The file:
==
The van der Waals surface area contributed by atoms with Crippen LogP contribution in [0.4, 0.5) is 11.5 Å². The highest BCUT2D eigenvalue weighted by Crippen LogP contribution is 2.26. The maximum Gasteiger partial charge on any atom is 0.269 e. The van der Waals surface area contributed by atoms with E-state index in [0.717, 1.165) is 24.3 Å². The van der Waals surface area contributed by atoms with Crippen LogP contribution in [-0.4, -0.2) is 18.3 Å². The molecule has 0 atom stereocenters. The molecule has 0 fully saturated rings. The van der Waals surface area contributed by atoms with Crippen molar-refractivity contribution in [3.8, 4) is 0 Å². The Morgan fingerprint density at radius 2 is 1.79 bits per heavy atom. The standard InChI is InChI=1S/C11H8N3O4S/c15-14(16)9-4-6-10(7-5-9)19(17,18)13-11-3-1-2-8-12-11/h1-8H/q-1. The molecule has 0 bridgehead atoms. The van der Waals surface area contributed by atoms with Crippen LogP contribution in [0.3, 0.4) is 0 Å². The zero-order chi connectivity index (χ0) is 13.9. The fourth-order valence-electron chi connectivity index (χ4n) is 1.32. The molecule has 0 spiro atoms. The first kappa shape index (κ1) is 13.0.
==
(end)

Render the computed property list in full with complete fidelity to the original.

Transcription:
The van der Waals surface area contributed by atoms with Crippen LogP contribution in [0.4, 0.5) is 11.5 Å². The highest BCUT2D eigenvalue weighted by Crippen LogP contribution is 2.26. The maximum Gasteiger partial charge on any atom is 0.269 e. The van der Waals surface area contributed by atoms with E-state index in [0.717, 1.165) is 24.3 Å². The van der Waals surface area contributed by atoms with Crippen LogP contribution in [-0.4, -0.2) is 18.3 Å². The molecule has 0 atom stereocenters. The molecule has 0 fully saturated rings. The van der Waals surface area contributed by atoms with Crippen molar-refractivity contribution in [3.8, 4) is 0 Å². The Morgan fingerprint density at radius 2 is 1.79 bits per heavy atom. The standard InChI is InChI=1S/C11H8N3O4S/c15-14(16)9-4-6-10(7-5-9)19(17,18)13-11-3-1-2-8-12-11/h1-8H/q-1. The molecule has 0 bridgehead atoms. The van der Waals surface area contributed by atoms with Crippen LogP contribution in [0.3, 0.4) is 0 Å². The zero-order chi connectivity index (χ0) is 13.9. The fourth-order valence-electron chi connectivity index (χ4n) is 1.32. The molecule has 0 spiro atoms. The first kappa shape index (κ1) is 13.0.